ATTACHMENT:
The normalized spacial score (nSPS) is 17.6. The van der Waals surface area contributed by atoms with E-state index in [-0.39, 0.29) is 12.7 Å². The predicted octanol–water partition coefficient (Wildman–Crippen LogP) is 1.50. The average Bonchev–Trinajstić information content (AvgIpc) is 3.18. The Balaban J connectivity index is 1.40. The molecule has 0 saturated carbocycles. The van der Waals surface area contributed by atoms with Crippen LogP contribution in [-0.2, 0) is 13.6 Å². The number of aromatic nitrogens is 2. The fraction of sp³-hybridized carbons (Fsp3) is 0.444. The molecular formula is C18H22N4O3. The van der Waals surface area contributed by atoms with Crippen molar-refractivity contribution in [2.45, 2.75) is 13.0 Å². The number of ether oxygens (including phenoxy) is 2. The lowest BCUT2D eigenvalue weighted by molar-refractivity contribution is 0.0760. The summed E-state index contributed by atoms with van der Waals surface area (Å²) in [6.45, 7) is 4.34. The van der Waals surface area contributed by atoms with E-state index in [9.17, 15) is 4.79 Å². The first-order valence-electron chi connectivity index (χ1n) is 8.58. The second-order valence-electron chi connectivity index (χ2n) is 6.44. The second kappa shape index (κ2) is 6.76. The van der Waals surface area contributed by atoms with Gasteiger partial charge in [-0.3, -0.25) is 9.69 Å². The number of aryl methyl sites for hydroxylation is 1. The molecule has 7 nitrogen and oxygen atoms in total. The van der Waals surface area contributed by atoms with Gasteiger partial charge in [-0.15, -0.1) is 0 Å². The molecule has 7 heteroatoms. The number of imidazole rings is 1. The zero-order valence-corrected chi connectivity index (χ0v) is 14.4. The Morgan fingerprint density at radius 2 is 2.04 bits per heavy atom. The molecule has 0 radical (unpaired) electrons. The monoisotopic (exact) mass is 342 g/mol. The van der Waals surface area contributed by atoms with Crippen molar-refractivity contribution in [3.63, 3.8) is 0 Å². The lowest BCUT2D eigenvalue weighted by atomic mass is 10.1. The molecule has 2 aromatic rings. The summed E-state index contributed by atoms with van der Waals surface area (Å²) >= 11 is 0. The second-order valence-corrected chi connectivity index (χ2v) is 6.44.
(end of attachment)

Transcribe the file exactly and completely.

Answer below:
The normalized spacial score (nSPS) is 17.6. The van der Waals surface area contributed by atoms with E-state index in [-0.39, 0.29) is 12.7 Å². The predicted octanol–water partition coefficient (Wildman–Crippen LogP) is 1.50. The average Bonchev–Trinajstić information content (AvgIpc) is 3.18. The Balaban J connectivity index is 1.40. The molecule has 0 saturated carbocycles. The van der Waals surface area contributed by atoms with Crippen LogP contribution in [-0.2, 0) is 13.6 Å². The number of aromatic nitrogens is 2. The fraction of sp³-hybridized carbons (Fsp3) is 0.444. The molecular formula is C18H22N4O3. The van der Waals surface area contributed by atoms with Crippen molar-refractivity contribution in [2.45, 2.75) is 13.0 Å². The number of ether oxygens (including phenoxy) is 2. The lowest BCUT2D eigenvalue weighted by molar-refractivity contribution is 0.0760. The summed E-state index contributed by atoms with van der Waals surface area (Å²) in [6.45, 7) is 4.34. The van der Waals surface area contributed by atoms with E-state index in [9.17, 15) is 4.79 Å². The first-order valence-electron chi connectivity index (χ1n) is 8.58. The second-order valence-electron chi connectivity index (χ2n) is 6.44. The second kappa shape index (κ2) is 6.76. The van der Waals surface area contributed by atoms with Gasteiger partial charge in [-0.3, -0.25) is 9.69 Å². The number of aryl methyl sites for hydroxylation is 1. The molecule has 7 nitrogen and oxygen atoms in total. The van der Waals surface area contributed by atoms with Gasteiger partial charge in [-0.15, -0.1) is 0 Å². The molecule has 7 heteroatoms. The number of imidazole rings is 1. The zero-order valence-corrected chi connectivity index (χ0v) is 14.4. The Morgan fingerprint density at radius 2 is 2.04 bits per heavy atom. The molecule has 0 radical (unpaired) electrons. The monoisotopic (exact) mass is 342 g/mol. The van der Waals surface area contributed by atoms with Crippen molar-refractivity contribution in [3.63, 3.8) is 0 Å². The lowest BCUT2D eigenvalue weighted by atomic mass is 10.1. The molecule has 2 aromatic rings. The summed E-state index contributed by atoms with van der Waals surface area (Å²) >= 11 is 0. The second-order valence-corrected chi connectivity index (χ2v) is 6.44.